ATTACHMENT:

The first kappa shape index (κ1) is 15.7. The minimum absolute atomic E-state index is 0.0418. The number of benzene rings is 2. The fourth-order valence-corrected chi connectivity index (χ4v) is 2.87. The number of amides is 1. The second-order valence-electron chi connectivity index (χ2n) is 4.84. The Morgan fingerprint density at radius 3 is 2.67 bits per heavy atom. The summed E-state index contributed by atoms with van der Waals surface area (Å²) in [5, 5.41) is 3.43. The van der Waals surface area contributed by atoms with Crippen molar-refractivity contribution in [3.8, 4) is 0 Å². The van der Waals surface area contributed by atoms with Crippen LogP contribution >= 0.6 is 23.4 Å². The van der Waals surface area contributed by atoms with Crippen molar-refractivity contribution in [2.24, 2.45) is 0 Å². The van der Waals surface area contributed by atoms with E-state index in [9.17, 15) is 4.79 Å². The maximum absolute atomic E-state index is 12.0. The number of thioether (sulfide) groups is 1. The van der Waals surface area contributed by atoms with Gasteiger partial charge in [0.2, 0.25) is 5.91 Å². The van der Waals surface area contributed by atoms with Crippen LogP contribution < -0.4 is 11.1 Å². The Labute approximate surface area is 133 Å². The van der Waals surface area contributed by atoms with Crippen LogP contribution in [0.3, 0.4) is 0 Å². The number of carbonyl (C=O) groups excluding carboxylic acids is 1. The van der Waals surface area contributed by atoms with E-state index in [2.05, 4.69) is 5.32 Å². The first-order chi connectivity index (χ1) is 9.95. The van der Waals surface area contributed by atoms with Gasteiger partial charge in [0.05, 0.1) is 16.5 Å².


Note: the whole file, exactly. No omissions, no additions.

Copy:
The first kappa shape index (κ1) is 15.7. The minimum absolute atomic E-state index is 0.0418. The number of benzene rings is 2. The fourth-order valence-corrected chi connectivity index (χ4v) is 2.87. The number of amides is 1. The second-order valence-electron chi connectivity index (χ2n) is 4.84. The Morgan fingerprint density at radius 3 is 2.67 bits per heavy atom. The summed E-state index contributed by atoms with van der Waals surface area (Å²) in [5, 5.41) is 3.43. The van der Waals surface area contributed by atoms with Crippen molar-refractivity contribution in [3.8, 4) is 0 Å². The van der Waals surface area contributed by atoms with Crippen LogP contribution >= 0.6 is 23.4 Å². The van der Waals surface area contributed by atoms with Crippen molar-refractivity contribution in [2.24, 2.45) is 0 Å². The van der Waals surface area contributed by atoms with E-state index in [9.17, 15) is 4.79 Å². The maximum absolute atomic E-state index is 12.0. The number of thioether (sulfide) groups is 1. The van der Waals surface area contributed by atoms with Gasteiger partial charge in [0.2, 0.25) is 5.91 Å². The van der Waals surface area contributed by atoms with Crippen LogP contribution < -0.4 is 11.1 Å². The Labute approximate surface area is 133 Å². The van der Waals surface area contributed by atoms with Crippen LogP contribution in [0.3, 0.4) is 0 Å². The number of carbonyl (C=O) groups excluding carboxylic acids is 1. The van der Waals surface area contributed by atoms with E-state index in [2.05, 4.69) is 5.32 Å². The first-order chi connectivity index (χ1) is 9.95. The van der Waals surface area contributed by atoms with Gasteiger partial charge in [0.05, 0.1) is 16.5 Å².